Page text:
Is there any coefficient that can indicate T-shaped polygons ?
Examples of T-shaped polygons :
I don't know of any off-the-shelf solution. However, here's an idea which you could work up into a script or possibly in Model Builder (WARNING- I don't have ArcGIS to hand, so can't test it, and some experimentation will be needed):
- The work-flow I have described there will (if it works) also pick up X, Z and L shapes. However, if you make you algorithm for comparing segment orientations rather more sophisticated, then you should be able to refine it to detect T shapes by checking the connectivity of the various segments.
- I also can't remember off-hand whether the collapsed lines are presented as multilines or single lines for a given left-right casing FID combination or how the process handles the branching. Is there an angle at which a branch is presented as a separate line for instance? These factors will determine what you do next.
- I anticipate that you will need to possibly do some reorganization of the lines so that they can be handled sensibly by your algorithm the determines the T shape by orientation of the lines. Therefore, you will need to experiment a bit here.
- And another thing... once you have determined the branching pattern of your skeleton and decided that it is essentially T shaped, you will need to compare that to the polygon's area to perimeter ratio. A 'fat' polygon that you don't want to count as a T may result in a T shaped skeleton but will have a smaller perimeter to area ratio. Some of these issues can be resolved by setting the minimum_width option of the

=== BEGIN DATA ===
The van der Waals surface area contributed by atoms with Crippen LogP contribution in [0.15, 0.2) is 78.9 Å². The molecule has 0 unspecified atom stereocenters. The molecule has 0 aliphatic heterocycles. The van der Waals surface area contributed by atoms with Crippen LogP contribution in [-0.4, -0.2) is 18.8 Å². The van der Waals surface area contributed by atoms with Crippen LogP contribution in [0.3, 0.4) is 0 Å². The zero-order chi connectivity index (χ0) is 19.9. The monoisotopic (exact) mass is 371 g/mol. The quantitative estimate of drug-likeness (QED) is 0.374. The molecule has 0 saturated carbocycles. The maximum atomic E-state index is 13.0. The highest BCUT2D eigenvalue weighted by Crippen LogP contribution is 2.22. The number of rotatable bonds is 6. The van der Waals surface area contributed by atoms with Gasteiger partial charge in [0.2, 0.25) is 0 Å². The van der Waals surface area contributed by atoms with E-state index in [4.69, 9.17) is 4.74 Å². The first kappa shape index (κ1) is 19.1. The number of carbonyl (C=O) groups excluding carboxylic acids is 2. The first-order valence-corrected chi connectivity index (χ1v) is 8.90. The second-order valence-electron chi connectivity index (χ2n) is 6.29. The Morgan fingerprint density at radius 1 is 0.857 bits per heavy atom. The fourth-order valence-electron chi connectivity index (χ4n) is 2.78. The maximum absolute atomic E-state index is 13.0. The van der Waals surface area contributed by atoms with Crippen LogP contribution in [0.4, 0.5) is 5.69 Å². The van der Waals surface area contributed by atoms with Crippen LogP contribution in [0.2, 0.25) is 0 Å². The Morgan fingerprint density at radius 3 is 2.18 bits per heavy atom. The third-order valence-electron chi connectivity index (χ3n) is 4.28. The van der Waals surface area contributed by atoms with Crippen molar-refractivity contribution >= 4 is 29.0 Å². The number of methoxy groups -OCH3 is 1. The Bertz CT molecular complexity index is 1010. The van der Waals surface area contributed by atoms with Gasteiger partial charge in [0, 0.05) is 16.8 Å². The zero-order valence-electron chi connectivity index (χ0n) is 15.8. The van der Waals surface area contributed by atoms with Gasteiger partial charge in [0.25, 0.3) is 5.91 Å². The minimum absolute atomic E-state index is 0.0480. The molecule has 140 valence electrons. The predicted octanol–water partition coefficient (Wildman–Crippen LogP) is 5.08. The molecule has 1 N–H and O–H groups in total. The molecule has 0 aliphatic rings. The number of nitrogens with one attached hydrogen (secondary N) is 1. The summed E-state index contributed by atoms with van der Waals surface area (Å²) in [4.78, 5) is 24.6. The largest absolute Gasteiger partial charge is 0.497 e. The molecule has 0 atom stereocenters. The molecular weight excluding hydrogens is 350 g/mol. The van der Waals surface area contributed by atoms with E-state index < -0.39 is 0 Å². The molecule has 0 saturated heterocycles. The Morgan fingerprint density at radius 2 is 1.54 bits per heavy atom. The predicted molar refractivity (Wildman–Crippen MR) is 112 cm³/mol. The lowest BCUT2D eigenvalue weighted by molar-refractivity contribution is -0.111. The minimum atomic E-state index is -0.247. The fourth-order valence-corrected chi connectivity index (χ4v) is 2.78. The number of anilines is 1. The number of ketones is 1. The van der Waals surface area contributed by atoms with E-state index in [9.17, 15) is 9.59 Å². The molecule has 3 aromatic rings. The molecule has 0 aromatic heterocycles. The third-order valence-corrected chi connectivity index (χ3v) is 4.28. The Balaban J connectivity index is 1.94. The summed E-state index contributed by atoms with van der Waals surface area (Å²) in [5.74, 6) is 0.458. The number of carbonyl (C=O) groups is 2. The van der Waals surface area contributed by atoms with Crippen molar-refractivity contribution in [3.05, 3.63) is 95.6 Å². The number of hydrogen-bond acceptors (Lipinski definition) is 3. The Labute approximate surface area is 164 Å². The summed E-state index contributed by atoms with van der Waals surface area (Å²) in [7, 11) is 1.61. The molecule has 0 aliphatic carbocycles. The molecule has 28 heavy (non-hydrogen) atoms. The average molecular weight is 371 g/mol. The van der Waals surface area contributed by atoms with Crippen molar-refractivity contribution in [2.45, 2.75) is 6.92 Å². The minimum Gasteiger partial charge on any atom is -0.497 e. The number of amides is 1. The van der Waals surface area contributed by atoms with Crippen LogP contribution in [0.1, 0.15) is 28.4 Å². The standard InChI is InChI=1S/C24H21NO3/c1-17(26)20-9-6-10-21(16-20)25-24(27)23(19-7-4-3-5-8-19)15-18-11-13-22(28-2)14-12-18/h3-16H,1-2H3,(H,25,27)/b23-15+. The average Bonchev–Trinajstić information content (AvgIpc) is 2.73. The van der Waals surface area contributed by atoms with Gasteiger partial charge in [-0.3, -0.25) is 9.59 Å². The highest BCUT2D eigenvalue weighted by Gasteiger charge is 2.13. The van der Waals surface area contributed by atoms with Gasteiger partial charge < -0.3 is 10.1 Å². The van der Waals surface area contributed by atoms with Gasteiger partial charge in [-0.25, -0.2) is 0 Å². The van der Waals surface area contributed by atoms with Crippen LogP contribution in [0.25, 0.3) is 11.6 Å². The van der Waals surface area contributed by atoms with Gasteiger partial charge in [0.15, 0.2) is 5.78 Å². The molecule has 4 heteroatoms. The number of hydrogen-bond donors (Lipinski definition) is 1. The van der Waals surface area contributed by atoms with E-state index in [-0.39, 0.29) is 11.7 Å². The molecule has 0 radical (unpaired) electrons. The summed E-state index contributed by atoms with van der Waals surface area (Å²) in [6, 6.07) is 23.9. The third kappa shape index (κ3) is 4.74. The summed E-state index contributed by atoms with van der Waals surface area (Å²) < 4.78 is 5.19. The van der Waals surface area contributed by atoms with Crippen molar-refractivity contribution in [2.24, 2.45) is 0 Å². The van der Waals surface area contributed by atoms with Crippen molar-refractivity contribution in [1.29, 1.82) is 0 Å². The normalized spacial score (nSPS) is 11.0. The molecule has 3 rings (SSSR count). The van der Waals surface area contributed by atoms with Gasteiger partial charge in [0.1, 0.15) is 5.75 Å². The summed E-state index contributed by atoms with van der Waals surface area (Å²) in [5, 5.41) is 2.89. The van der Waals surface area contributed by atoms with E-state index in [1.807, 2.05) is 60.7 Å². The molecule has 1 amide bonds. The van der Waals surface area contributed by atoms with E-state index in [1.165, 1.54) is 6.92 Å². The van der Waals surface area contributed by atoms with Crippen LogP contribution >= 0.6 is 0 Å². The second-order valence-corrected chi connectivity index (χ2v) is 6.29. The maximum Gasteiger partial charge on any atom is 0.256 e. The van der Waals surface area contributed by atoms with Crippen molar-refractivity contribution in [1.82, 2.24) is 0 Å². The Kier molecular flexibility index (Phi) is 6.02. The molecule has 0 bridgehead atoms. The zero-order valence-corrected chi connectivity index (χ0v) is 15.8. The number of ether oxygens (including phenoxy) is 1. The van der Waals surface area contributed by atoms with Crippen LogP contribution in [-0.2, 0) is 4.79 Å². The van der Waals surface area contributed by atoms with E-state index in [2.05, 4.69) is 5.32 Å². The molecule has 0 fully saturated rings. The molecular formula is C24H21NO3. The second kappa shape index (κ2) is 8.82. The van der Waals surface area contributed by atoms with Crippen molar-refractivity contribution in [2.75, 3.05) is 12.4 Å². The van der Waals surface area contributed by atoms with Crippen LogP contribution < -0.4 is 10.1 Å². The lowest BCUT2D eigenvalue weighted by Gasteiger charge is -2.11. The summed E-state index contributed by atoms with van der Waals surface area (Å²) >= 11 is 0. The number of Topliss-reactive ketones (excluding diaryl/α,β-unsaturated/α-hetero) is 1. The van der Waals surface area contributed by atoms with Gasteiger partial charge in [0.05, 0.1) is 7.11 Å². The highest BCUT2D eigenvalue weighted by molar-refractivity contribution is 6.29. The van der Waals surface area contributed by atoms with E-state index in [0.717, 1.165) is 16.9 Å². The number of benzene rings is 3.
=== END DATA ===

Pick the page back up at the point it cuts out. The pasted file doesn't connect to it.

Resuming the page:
Collapse Dual Lines tool but a sanity check seems prudent.
Please remember, this is just an idea and you'd need to develop the solution yourself, but it is an approach I might start with.
If you don't have a suitable licence for these tools in ArcGIS then you could use/buy FME. I don't think ET GeoTools/GeoWizards will help with creating the straight skeleton but they might help with the how you present your lines to the final algorithm to determine T shapes.